Lead data journalist

New YouGov research exposes the wave of tiny crimes sweeping the nation, from abusing supermarket self-checkouts to lying about your age for a better deal

Looking around you, you probably wouldn't expect that three in every four people you see are concealing a criminal past. Yet that's exactly what is happening, as new research from YouGov can reveal that as many as 74% of British people are ‘micro-criminals’ – having perpetrated at least one very minor (or 'micro') crime.

Brits' most commonly committed micro-crime is paying someone cash-in-hand knowing that they won’t pay tax. More than four in ten (43%) of people confessed to YouGov that they had committed this micro-crime.

After this, the next most commonly committed micro-crimes were illegally streaming (28%) and downloading (25%) TV shows, movies or music. Unsurprisingly, younger people are far more likely to have done this, with 57% of 18-24 year olds admitting to illegal streaming and 48% admitting to illegal downloading, compared to respectively just 8% and 6% of those over the age of 65.

Supermarkets can rest assured that their self-service checkouts aren’t a beacon for criminals. The least commonly committed micro-crime on the list was putting a product through on a self-service till for less than it should actually cost, with just 9% of people admitting to this (and only 1% saying they did it frequently).

Of more concern to the supermarkets should be the loss of income on plastic bags, with 17% of people saying that they have taken a plastic bag without paying for it. Assuming that all plastic bags stolen cost 5p each, that frequent thieves (2%) steal one bag a week, occasional thieves (3%) steal one roughly every three weeks, and that those who steal bags once or twice (12%) steal one or two a year, we calculate an annual loss of £4.2m in stolen plastic bags.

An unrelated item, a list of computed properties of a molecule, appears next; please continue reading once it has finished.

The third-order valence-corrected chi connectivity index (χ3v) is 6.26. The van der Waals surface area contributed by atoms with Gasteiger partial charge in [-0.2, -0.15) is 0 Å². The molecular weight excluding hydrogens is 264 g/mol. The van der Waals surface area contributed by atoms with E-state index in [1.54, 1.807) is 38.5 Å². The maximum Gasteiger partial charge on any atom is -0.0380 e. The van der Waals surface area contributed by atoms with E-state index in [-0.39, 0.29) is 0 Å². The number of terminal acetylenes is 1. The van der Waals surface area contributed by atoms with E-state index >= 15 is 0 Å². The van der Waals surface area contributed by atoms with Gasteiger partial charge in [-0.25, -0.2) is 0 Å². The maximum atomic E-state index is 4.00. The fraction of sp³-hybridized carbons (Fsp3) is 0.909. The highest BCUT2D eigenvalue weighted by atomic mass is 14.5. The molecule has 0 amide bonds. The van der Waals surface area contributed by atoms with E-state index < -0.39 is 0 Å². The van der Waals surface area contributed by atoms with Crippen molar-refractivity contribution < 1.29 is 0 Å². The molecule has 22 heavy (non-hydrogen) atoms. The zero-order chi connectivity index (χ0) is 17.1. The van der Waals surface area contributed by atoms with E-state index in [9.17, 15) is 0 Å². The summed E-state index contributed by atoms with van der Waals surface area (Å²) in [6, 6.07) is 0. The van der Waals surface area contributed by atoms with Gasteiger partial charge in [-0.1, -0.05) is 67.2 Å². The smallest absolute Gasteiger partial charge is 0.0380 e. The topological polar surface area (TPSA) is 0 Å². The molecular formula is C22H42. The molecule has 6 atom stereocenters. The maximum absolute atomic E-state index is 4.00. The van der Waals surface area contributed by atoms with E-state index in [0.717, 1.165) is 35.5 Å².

Whilst the majority of the public are micro-criminals, some groups are more likely to have perpetrated a micro-crime than others. Men, for instance, are more likely to be micro-criminals than women (77% vs 71%), especially in the fields of illegal downloading and illegal streaming.

Middle class people are more likely to have committed a micro-crime compared to working class people (78% vs 69%). The micro-crime middle class people are most likely to have committed compared to working class people is paying people cash in hand (47% vs 37%).

Despite their advanced age meaning that they have had more opportunity to commit micro-crimes, older people are the least likely to say they have done so. As many as 83% of 18-24 year olds confessed to at least one of the micro-crimes on the survey – this number dropped with each age group until reaching 68% for those aged 65 or older.

Photo: iStockphoto

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